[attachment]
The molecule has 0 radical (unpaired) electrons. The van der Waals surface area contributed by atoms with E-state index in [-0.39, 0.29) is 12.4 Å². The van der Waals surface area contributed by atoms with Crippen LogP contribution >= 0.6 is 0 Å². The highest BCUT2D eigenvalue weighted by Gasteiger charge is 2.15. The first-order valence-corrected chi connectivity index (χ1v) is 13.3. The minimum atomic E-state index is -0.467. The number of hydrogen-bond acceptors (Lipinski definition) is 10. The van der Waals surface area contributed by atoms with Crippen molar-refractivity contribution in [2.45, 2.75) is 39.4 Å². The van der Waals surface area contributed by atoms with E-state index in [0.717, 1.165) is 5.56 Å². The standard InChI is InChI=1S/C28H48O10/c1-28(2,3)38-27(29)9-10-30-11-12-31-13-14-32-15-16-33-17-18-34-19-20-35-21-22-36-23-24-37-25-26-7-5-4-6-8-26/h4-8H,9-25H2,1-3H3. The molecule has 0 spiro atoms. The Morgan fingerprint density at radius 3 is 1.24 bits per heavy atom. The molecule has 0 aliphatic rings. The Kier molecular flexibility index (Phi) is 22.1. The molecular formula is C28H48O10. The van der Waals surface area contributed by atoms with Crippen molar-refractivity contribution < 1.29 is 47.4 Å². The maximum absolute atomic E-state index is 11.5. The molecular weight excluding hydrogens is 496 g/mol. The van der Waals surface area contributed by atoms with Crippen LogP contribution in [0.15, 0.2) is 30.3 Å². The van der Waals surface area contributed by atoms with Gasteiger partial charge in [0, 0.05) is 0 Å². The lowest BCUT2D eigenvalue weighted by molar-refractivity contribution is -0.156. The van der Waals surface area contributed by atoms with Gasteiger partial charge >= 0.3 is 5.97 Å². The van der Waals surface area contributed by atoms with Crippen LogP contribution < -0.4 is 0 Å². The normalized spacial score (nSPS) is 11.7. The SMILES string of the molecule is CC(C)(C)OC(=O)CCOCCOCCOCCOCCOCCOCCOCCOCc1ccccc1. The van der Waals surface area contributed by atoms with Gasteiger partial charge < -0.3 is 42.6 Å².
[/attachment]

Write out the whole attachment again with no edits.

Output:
The molecule has 0 radical (unpaired) electrons. The van der Waals surface area contributed by atoms with E-state index in [-0.39, 0.29) is 12.4 Å². The van der Waals surface area contributed by atoms with Crippen LogP contribution >= 0.6 is 0 Å². The highest BCUT2D eigenvalue weighted by Gasteiger charge is 2.15. The first-order valence-corrected chi connectivity index (χ1v) is 13.3. The minimum atomic E-state index is -0.467. The number of hydrogen-bond acceptors (Lipinski definition) is 10. The van der Waals surface area contributed by atoms with Crippen molar-refractivity contribution in [2.45, 2.75) is 39.4 Å². The van der Waals surface area contributed by atoms with E-state index in [0.717, 1.165) is 5.56 Å². The standard InChI is InChI=1S/C28H48O10/c1-28(2,3)38-27(29)9-10-30-11-12-31-13-14-32-15-16-33-17-18-34-19-20-35-21-22-36-23-24-37-25-26-7-5-4-6-8-26/h4-8H,9-25H2,1-3H3. The molecule has 0 spiro atoms. The Morgan fingerprint density at radius 3 is 1.24 bits per heavy atom. The molecule has 0 aliphatic rings. The Kier molecular flexibility index (Phi) is 22.1. The molecular formula is C28H48O10. The van der Waals surface area contributed by atoms with Crippen molar-refractivity contribution < 1.29 is 47.4 Å². The maximum absolute atomic E-state index is 11.5. The molecular weight excluding hydrogens is 496 g/mol. The van der Waals surface area contributed by atoms with Crippen LogP contribution in [0.15, 0.2) is 30.3 Å². The van der Waals surface area contributed by atoms with Gasteiger partial charge in [0, 0.05) is 0 Å². The lowest BCUT2D eigenvalue weighted by molar-refractivity contribution is -0.156. The van der Waals surface area contributed by atoms with Gasteiger partial charge >= 0.3 is 5.97 Å². The van der Waals surface area contributed by atoms with Crippen LogP contribution < -0.4 is 0 Å². The normalized spacial score (nSPS) is 11.7. The SMILES string of the molecule is CC(C)(C)OC(=O)CCOCCOCCOCCOCCOCCOCCOCCOCc1ccccc1. The van der Waals surface area contributed by atoms with Gasteiger partial charge < -0.3 is 42.6 Å².